LOS ANGELES -- Two years ago veteran defenseman Willie Mitchell stood in front of his locker before Game 4 of the 2012 Stanley Cup Final with a glowing expression. It was difficult for him not to get emotional at the prospect of winning the Cup for the first time.
It might have also been difficult for the rest of the Los Angeles Kings, who lost in their first attempt to close the series against the New Jersey Devils at home. They are more guarded this time around, and it was evident at the morning skate before Game 5 Friday against the New York Rangers at Staples Center (8 p.m. ET; NBC, CBC, RDS).
The Kings lead the best-of-7 series 3-1. This is their first chance to close it out at home.
"As a team, I don't think we talk about , but at the same time I think we all know that we failed to close it out two times," defenseman Drew Doughty said. "That's always going to be in the back of our minds. But what we can do is we can learn from that experience. We know what we did wrong and we know why we let them back in the series.
"That's why [Friday] we figure we have to close it out, because the more games we give them the more life they get. Especially here at Staples, our home arena. It's a very important game for us."
Mitchell said, "We'd all be lying if [we said] it doesn't cross your mind" that the Cup is in the building, but that they are professionals and the first step toward that goal is a strong start.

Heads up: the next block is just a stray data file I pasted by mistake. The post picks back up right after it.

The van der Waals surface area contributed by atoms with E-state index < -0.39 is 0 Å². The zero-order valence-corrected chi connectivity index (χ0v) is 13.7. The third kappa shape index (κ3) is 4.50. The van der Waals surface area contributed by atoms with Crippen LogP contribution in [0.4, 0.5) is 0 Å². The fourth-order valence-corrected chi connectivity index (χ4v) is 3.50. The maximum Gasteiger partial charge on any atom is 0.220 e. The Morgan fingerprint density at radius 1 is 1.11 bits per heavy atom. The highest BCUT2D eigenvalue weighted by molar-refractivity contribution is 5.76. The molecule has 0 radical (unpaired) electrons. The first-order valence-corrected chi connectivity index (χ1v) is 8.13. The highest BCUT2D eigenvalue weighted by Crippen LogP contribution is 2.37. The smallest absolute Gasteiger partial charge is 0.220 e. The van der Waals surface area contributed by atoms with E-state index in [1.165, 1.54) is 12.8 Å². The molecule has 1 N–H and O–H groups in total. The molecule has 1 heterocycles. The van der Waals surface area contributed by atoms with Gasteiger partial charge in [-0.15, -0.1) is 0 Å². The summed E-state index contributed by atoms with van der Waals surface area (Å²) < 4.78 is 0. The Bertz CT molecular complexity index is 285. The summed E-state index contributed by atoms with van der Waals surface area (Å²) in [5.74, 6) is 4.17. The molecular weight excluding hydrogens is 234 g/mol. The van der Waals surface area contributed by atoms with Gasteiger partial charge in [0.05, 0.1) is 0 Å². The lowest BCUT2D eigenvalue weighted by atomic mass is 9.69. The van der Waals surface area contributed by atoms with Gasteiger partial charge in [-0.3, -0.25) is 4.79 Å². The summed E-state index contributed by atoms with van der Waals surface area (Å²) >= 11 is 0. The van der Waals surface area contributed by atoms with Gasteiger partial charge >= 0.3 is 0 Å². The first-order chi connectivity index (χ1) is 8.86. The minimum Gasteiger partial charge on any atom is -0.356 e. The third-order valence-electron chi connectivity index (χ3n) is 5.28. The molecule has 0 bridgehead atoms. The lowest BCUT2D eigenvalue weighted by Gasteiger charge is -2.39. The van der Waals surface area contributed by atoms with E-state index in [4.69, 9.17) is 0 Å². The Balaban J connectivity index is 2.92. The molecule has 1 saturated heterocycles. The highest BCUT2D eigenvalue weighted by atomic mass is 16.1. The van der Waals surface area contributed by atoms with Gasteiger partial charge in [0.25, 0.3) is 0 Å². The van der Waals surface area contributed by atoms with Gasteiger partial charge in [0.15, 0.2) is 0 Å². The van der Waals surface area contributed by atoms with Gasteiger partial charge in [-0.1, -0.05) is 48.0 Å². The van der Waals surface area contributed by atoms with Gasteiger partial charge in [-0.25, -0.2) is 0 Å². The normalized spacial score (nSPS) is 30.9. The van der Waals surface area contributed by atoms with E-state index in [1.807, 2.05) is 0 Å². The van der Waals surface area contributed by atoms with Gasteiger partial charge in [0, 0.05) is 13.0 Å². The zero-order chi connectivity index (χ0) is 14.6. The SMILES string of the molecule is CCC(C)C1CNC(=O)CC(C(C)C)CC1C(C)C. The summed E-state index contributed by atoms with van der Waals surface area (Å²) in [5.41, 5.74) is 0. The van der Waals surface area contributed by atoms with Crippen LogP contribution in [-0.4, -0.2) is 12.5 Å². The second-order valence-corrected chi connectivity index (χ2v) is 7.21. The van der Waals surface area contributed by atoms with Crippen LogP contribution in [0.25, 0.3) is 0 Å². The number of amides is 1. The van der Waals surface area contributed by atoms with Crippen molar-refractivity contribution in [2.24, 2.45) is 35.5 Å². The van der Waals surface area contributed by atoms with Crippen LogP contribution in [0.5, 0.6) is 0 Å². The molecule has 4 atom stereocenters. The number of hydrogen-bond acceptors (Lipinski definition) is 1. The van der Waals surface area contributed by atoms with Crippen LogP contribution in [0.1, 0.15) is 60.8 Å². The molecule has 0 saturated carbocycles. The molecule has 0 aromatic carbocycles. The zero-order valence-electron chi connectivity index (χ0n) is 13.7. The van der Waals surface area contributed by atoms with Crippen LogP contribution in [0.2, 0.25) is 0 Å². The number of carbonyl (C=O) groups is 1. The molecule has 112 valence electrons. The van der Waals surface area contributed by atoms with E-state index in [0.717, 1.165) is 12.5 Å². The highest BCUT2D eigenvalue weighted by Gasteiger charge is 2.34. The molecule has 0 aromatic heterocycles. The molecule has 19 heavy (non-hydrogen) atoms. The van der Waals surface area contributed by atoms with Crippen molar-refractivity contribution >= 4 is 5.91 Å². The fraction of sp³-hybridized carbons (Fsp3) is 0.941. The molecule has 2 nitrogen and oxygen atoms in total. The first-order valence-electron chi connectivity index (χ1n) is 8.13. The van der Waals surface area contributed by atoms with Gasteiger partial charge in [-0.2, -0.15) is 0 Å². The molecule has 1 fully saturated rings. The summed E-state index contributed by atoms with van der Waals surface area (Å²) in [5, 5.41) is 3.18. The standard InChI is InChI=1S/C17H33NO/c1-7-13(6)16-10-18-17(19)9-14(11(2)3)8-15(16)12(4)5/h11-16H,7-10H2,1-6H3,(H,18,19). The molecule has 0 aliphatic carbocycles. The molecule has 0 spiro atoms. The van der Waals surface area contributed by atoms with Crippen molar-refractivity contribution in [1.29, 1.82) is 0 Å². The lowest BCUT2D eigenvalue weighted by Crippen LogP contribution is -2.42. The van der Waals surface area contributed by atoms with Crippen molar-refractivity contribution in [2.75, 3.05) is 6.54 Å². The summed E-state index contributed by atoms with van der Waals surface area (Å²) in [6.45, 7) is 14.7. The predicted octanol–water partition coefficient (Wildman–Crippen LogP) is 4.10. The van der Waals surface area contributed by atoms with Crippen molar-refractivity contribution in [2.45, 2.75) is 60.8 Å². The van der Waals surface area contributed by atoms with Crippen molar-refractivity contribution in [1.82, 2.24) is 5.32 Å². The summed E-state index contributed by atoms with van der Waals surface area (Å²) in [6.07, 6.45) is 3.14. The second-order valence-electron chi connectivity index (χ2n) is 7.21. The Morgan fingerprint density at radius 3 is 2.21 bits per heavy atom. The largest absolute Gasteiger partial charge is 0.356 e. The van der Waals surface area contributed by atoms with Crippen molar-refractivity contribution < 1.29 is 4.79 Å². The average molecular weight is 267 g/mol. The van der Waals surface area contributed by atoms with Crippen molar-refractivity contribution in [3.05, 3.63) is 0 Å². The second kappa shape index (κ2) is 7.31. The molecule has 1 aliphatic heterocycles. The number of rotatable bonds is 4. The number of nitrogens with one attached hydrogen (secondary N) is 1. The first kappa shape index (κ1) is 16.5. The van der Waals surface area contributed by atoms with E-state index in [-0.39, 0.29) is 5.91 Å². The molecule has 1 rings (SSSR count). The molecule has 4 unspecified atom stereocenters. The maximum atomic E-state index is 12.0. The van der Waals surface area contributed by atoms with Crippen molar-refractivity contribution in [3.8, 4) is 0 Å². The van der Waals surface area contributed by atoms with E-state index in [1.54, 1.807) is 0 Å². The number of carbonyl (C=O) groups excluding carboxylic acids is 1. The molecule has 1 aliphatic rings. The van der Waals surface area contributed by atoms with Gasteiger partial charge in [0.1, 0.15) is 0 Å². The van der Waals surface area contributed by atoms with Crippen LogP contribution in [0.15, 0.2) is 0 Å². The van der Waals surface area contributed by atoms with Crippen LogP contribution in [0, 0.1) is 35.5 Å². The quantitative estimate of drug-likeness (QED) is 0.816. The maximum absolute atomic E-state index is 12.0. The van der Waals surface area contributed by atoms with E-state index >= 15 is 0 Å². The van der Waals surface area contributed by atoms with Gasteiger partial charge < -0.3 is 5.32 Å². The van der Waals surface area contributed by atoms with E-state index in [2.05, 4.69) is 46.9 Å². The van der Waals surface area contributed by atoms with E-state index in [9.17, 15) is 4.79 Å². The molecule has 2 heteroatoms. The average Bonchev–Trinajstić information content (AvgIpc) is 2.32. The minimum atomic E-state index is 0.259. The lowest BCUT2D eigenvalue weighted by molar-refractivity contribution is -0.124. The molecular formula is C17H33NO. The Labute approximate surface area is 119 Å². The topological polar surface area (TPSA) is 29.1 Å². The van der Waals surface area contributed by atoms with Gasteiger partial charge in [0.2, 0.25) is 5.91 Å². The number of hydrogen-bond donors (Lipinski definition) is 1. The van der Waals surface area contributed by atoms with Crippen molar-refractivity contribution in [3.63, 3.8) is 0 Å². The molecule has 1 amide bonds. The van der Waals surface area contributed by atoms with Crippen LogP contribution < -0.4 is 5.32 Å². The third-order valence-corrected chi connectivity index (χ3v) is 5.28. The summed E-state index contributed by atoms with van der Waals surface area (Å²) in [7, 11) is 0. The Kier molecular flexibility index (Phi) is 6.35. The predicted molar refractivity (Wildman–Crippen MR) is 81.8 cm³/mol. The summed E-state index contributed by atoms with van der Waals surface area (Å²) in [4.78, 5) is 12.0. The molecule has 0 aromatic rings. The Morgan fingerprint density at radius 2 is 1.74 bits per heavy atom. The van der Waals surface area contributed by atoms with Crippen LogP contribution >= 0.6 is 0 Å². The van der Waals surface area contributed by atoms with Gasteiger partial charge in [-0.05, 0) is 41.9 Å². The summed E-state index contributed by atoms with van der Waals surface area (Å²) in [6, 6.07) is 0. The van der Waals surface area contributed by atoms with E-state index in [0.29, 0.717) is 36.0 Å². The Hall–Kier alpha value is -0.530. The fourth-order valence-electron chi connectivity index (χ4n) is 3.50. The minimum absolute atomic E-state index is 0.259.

That's been an issue for Los Angeles, which has fallen behind 2-0 in Games 1, 2 and 4 of the Final. The Kings have trailed after the first period 12 times in the Stanley Cup Playoffs and are 5-7 in those games. It was a well-worn topic Friday, and Mitchell had a succinct answer why.
"Not scoring," Mitchell said. "I don't know. You don't want to take penalties. Sometimes that can get you in the wrong position. I think maybe we had three games there earlier on in the playoffs [where] we had some better starts. It's just kind of the ebb and flow of the playoffs. Some stretches you score first, some you're not. You're trying to accomplish that every game, but it doesn't necessarily execute every time."
Kings coach Darryl Sutter had a simple yet direct answer about opening the game strong.
"How important is a good start?" Sutter said. "Well, that's why they put time on the clock always. That's when it starts."
The Kings had one of their most dominating third periods in Game 4, although Sutter wouldn't admit that much even though Los Angeles outshot New York 15-1. A great final push doesn't carry over to Game 5, however, and the Kings know they have to start from scratch again.
Before the Cup-clinching Game 6 of the 2012 Final, right wing Justin Williams gave an inspired pregame speech. But the Kings are experienced enough to not need that at this point.
"There's not much to be said this time of year," Mitchell said. "Everyone knows the recipe that we want: It's a good start. We're a much better team with a good start. And that's about it. We know [the Cup is] in the building and we know what we're playing for. I don't think there needs to be any extra motivation at this time of year. I think the motivation's there. I think it's just about doing the right things with that motivation."
Some players opted to skate Thursday and were not required to Friday, so the Kings did not do line rushes. The Rangers did not skate.
Here are the projected lineups:
Injured: Cam Talbot (undisclosed)